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This was an awful decision. They were too much. Having gone too far I decided there was nothing to do but keep going, so I added more stitching using a finer thread almost the color of the paper.

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This was better, but I hated the french knots so a good friend and fellow artist Elena suggested I just take them out. Duh! Brilliant! And that was much better, but still unbalanced. I posted a picture on Facebook and several other art friends weighed in. Sometimes you need another set of eyes. Another artist, Anna, suggested adding more layers to the composition. Again, brilliant.
This paper had a mirror twin from where the leaves were pressed in. So I cut out the main leaf to add on top.

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Already I was feeling happier. So I embroidered around the edges and trimmed a little more with a scalpel. Then sewed through the layers.

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So here is the final composition. Better by committee. And off on its way to the exhibit.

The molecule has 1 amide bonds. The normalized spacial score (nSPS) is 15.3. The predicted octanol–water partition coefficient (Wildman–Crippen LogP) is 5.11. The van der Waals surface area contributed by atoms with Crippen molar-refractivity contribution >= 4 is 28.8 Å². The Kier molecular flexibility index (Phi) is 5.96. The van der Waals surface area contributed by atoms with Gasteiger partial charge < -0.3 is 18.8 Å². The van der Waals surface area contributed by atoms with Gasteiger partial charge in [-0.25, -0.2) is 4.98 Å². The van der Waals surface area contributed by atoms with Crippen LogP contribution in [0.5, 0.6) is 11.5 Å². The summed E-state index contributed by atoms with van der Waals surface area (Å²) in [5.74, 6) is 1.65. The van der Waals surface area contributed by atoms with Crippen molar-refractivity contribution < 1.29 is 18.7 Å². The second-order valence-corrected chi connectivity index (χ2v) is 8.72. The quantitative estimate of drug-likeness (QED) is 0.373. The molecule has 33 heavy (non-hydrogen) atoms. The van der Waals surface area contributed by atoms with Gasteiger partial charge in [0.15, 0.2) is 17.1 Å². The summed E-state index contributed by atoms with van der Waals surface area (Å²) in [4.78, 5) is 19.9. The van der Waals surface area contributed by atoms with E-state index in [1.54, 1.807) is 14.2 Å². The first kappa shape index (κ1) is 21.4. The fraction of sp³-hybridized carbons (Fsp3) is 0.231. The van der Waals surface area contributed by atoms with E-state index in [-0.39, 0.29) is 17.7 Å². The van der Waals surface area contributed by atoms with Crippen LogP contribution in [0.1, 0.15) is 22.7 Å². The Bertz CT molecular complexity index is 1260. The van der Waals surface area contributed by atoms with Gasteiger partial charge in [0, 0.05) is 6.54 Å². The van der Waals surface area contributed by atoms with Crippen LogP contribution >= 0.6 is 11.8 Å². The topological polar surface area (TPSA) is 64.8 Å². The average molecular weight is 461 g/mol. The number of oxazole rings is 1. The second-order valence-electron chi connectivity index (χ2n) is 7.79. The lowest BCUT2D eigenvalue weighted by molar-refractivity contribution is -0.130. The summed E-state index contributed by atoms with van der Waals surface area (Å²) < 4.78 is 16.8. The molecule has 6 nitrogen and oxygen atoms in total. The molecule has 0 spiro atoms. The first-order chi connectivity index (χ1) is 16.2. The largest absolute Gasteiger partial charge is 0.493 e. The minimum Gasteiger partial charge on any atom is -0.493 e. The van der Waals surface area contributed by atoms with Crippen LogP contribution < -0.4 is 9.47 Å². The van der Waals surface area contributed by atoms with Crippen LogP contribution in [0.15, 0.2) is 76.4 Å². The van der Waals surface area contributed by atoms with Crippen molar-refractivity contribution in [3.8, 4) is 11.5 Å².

One of the most amazing things about the internet is that it brings other artists into my studio. Sometimes you need fresh eyes and its great to be able to reach out to people you admire and trust.

Snowflake

First time back in the studio really getting down to work. A while ago I started a series of snowflake inspired bindings. Yesterday I finally started another in the series.

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I start out drawing on graph paper. All the snowflakes are being adapted from some illustrations of black work borders.

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Next I copy that design onto a piece of graph paper mounted on some card stock.